In white movies race doesn't exist. In our art, whether it's referenced directly or indirectly, all we have to do is reference ourselves.


Flava Flav's eyes looked like pickeled cherries when I interviewed PE a few years ago. Chuck was great, but Flav?...


In the US, one thing that really shocked me -- cuz Canadiens are reserved -- but all the time, white people start conversations with me...but I find it interesting that Americans are given this astonishing jingoistic racism from very young, but even with that, [white] Americans would just talk to me. I'm not saying they acted like they wanted me to date their daughters or give me a job, but even with all the racial propaganda it's not a perfect poison; I've known people that were straight up evil.

Growing up in Canada can be very lonely, alienating when you look around and nobody looks like you. Textbooks? Your face isn't even there; TV? Your face isn't there, and if it is, it's because the criminal looks like you. But it's the only climate I've ever lived in. One of the big differences between Canada and the US is the way any strength can become a weakness. I would have loved it if more Africans were here. Most of us are Carribean, Tanzanian, Kenyan: I was raised Catholic and went to school other than my siblings.

Most whites think that racism consists of calling someone 'nigger." It's not the word, it's the power system behind it. For jobs, our parents didn't get the call, our hand isn't recognized when it's raised in class, denied, and there is an enormous amount of information on racial profiling, especially Toronto.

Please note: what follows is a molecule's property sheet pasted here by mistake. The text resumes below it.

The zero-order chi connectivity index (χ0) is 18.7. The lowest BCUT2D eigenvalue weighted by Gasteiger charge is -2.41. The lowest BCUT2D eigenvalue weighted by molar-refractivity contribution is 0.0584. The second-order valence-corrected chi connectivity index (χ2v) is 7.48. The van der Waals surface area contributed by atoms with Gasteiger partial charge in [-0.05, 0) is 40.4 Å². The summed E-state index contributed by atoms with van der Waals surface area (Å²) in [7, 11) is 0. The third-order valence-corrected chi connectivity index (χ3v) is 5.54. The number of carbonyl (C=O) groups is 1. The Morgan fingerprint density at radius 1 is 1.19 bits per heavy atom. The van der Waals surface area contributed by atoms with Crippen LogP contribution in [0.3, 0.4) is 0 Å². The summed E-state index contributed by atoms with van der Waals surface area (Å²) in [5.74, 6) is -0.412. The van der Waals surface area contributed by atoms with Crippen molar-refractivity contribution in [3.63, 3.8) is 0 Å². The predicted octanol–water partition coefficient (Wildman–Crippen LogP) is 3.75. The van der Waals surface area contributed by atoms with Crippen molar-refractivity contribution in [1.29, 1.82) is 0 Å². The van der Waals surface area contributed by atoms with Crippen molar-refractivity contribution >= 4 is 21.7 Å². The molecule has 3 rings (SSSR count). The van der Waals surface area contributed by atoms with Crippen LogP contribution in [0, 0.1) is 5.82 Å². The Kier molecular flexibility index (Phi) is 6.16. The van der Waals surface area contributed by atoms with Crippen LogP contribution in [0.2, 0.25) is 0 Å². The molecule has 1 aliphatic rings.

It's the other ways our lives are going to be curtailed, maybe not jail or senseless killing at the hands of the police or mob violence, it's the institutional racism, it's absolutely institutional -- it doesn't require a con


It scares me now that you have an [twice] unelected president, but the one before that oversaw eight years of sanctions against Iraq that killed a million people. One thing that makes me sad is African Americans coming up with Clinton being the first "Black" president. It's one thing if a comedian says it, here's a guy who bombed Sudan, and act of international terror against an African country, and we're supposed to look at this as a Black president?


Coyote Kings was written as a screenplay when I was 25. I've written five novels, one is published, two since CKOTSBP.

In my future work I plan to utilize the experiences of the Pan-African Diaspora; stories of (Kwame) Nkrumah, Lumumba and Mandela -- I have a novel planned about a sci-fi version of the Congo War.


Farscape (now cancelled), especially the second and third seasons. Until then, most sci fi shows were one Star Trek afte another. The new Battlestar Galactica picks up where Farscape left off -- West Wing in Space. But BG now is good! Remember the brother Col. Ty in the first one? Ty was one of those genteel Blacks; now he's a horrible, battle-grizzled alcoholic.


Rashard Zanders conducted this interview and accepts reader responses at